Review: Runcam TX200U VTX – With Tramp Telemetry!

I absolutely loved the Runcam TX200 VTX, and now it’s just got even better! The new TX200U an upgrade with VTX Control feature added. In this review we will take a look at it closely.

The TX200U VTX is available from Banggood | GetFPV | Amazon. See my review of the TX200.

Further Reading: How to choose a VTX for mini quad

The reason I like the TX200 so much is because I can mount it directly on the back of my micro FPV cameras. It makes a really compact FPV solution, especially useful for tight builds. And it’s super light weight too.

TX200U VTX on the back of the Micro Swift 3 FPV camera

TX200U VTX on the back of the Micro Swift 3 FPV camera

TX200 VTX in a tight ultralight racing drone

TX200 VTX in a tight ultralight racing drone

Signal quality is decent for racing in short distances and it has been reliable for me when flying together with 2 to 3 other pilots.

TX200U VTX Spec

  • Frequency & Channels: 5.8G 48CH
  • Output Power: 25mW / 200mW
  • Input Voltage: 3.5V – 5.5V (or 1S LiPo)
  • Output Voltage (BEC): 5V/250mA max
  • VTX Operation Current: 5V/150mA
  • Weight: 2.5g (with antenna)
  • PCB Size: 19mm*19mm
  • Price: $18

Close Look at the TX200U

The Runcam TX200U VTX comes with a spare 3-pin cable, 3 screws and standoffs for mounting the VTX on the back of a Micro FPV camera (one spare each).

It comes with a 2dB Omni-directional antenna with U.FL connector. You can change it out for other types of antennas of your choice, such as the Trident (http://bit.ly/2J1sy7a).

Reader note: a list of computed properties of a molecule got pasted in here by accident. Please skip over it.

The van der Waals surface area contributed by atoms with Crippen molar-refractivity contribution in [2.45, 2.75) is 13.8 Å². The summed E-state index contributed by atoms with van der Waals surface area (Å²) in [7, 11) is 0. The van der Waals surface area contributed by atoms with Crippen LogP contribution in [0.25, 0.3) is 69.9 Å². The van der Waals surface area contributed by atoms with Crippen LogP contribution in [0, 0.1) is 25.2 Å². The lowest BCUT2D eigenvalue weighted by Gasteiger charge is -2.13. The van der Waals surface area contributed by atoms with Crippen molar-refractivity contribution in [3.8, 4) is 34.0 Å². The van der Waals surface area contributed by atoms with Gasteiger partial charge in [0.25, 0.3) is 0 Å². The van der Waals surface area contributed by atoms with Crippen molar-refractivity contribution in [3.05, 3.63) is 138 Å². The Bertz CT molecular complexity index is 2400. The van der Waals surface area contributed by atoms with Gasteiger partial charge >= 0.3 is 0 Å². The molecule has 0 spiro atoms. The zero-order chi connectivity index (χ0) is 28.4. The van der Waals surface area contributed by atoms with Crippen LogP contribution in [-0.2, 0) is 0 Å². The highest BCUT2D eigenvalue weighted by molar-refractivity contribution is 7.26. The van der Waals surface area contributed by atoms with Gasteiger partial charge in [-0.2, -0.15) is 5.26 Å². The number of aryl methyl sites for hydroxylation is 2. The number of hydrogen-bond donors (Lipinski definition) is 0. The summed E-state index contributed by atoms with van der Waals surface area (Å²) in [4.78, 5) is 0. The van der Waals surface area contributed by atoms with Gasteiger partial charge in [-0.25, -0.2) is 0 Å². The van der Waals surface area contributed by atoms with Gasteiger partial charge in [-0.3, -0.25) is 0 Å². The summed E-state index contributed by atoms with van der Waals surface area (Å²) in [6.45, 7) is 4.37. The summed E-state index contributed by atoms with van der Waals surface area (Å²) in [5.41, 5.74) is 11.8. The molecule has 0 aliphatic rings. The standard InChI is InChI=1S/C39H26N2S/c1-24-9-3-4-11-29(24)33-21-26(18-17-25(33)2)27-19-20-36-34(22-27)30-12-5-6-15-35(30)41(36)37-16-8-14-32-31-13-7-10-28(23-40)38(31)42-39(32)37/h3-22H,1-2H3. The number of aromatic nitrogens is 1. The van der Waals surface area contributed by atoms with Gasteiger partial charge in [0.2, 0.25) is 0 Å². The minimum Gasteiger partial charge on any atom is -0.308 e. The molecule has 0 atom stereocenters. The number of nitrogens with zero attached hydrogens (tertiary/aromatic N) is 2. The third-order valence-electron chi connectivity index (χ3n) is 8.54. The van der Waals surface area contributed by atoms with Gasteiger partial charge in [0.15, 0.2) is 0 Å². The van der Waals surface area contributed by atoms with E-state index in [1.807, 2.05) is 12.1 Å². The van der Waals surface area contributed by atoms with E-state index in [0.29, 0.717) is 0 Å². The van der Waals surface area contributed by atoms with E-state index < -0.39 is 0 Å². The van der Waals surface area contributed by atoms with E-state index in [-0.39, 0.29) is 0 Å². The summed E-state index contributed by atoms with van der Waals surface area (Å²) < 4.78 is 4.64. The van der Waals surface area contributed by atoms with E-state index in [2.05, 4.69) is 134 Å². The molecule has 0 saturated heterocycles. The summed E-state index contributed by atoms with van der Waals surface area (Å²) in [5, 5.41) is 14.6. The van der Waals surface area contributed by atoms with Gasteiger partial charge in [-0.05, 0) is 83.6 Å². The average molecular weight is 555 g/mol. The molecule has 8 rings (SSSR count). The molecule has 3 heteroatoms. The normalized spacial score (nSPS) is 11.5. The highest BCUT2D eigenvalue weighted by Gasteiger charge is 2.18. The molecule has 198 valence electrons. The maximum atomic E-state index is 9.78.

The cables are pre-soldered on the VTX with connectors, you can just cut them off if you want to direct solder to your FC.

There is a button for changing channels, bands and power of your VTX, and an array of LED’s to indicate your current VTX settings.

The mounting hole pattern of the VTX is designed specifically for Runcam’s own micro cameras. I tried the TX200U on some Foxeer’s camera and found the holes don’t match perfectly. It might fit if you push and tilt the standoffs slightly outwards.

You might ask, isn’t the wiring going get messy if we want to use Betaflight OSD and have to connect both the camera and VTX to the flight controller?

It would give you the cleanest wiring if you connect the TX200U directly to the FPV camera. But I don’t think it makes it any messier than using any other standalone VTX.

Unlocking

Same as the previous version, the Runcam TX200U video transmitter has lock mode enabled by default. The output power is limited to 25mW, and the available channels are all within the spectrum between 5725MHz and 5875MHz.

As shown in the following diagram, the orange channels are NOT available in lock mode.

However you can “unlock” it if you wish, this will enable 200mW and all the channels in the 6 supported bands.

Further Reading: Here is some more information about the channels in 5.8GHz for FPV

How to tell which mode I am in?

  • Lock mode – the red LED flashes
  • Unlock mode –  the red LED stays on

How to unlock TX200U?

You can switch between the two modes by holding down the button for 10 seconds.

TX200U VTX Control

You can connect the TX200U video transmitter to your transmitter, and change VTX settings in Betaflight OSD or via LUA script, such as channels and power.

Further Reading: You can learn more about VTX control in this tutorial

The TX200U uses Tramp Telemetry (NOT Smart Audio), so make sure you select the correct protocol in Betaflight’s Ports tab.

The button on the VTX will also be disabled when you are using VTX Control.

Note that because the TX200U only has 25mW and 200mW, you might be able to select some other power options in the menu, but it won’t actually do anything.

Betaflight OSD TX200U
25mW 25mW
100mW 25mW
200mW 200mW
400mW 200mW
600mW 200mW

 

4 thoughts on “Review: Runcam TX200U VTX – With Tramp Telemetry!

    1. Oscar Post author

      probably but even if it does you will need a voltage booster to convert 1S to 5V. Not recommended for Tiny Whoops.

      Reply

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